My best regards.

Good Bye.



#35 Yervant1

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Posted 03 November 2017 - 09:31 AM

A1+
 
 
Iran is ready to provide us gas with cheap prices, but we do not want it – Stepan Grigoryan
e42575eb75d549c3b2a997f555936c05-472x265

Stepan Grigoryan, Chairman of the Board of the Analytical Center for Globalization and Regional Cooperation, believes that the construction of the Baku-Tbilisi-Kars railway will not influence on the necessity of constructing the Armenia-Iran railway. It is important for Armenia. “When there is no political will, it is very dangerous, when there is no desire for independence. We have given the railway monopoly to Russia, and Russia does not need to build the Armenia-Iran railway. They will not go against themselves.”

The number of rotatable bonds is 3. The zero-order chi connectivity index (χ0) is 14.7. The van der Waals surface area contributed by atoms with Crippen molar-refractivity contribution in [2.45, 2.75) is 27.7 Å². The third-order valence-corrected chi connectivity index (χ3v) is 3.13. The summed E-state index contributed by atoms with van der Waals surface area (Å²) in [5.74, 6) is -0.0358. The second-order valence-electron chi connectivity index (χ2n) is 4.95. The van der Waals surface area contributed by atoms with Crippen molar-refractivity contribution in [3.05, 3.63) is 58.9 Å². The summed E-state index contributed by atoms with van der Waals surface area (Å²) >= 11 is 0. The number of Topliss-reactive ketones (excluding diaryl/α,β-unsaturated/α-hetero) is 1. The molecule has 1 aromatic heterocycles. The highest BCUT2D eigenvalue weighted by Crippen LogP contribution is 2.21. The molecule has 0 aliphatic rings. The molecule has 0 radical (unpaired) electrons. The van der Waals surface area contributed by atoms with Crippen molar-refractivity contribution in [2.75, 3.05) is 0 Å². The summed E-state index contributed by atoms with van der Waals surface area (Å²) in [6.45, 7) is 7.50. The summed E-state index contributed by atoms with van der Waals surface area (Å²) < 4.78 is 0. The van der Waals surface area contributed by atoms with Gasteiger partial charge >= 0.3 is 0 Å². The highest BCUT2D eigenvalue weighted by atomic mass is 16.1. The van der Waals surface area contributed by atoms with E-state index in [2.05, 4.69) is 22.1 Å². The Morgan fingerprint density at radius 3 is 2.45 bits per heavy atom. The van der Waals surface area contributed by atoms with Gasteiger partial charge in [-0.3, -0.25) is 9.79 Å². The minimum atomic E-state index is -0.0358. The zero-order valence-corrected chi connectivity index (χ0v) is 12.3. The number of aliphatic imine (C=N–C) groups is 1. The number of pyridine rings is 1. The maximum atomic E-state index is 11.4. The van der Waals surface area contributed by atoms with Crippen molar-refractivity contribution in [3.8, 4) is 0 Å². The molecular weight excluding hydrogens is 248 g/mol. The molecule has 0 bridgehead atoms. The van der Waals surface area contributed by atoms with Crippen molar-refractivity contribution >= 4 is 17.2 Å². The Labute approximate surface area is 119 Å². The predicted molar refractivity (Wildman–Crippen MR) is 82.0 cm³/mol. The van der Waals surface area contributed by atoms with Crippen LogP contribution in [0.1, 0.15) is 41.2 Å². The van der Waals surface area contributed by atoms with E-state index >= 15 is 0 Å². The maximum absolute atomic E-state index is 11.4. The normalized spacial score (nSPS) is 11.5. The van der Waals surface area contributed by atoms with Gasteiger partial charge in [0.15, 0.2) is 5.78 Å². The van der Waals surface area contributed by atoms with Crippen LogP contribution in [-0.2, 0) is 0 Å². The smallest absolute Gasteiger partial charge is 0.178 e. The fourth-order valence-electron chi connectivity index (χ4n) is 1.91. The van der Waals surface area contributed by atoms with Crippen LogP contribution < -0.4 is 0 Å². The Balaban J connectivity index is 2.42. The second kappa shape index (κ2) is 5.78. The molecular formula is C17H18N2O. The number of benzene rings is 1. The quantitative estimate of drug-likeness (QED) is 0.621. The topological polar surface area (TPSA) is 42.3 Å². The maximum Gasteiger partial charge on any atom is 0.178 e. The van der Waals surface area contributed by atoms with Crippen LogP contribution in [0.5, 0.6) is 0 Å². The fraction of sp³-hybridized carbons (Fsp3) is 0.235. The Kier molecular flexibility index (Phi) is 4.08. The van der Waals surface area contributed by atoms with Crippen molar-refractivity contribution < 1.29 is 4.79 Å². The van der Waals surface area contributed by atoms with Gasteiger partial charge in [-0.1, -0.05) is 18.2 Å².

According to the speaker, Iran once again officially announced that it is ready to provide Armenia with gas at a lower price. In contrast, our government has no response.

 


#36 Arshak1946

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Posted 03 November 2017 - 11:10 AM

I wonder why Stepan Grigoryan, Chairman of the Board of the Analytical Center for Globalization and Regional Cooperation are making this type comment. Also we also our old friend Italia.

Now is global world.

Sincerely Yours.



#37 Yervant1

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Posted 03 November 2017 - 01:50 PM

Because in my opinion Russia prevents Armenia from developing economical ties with Iran. Armenia can get cheaper oil and gas from Iran instead of Russia.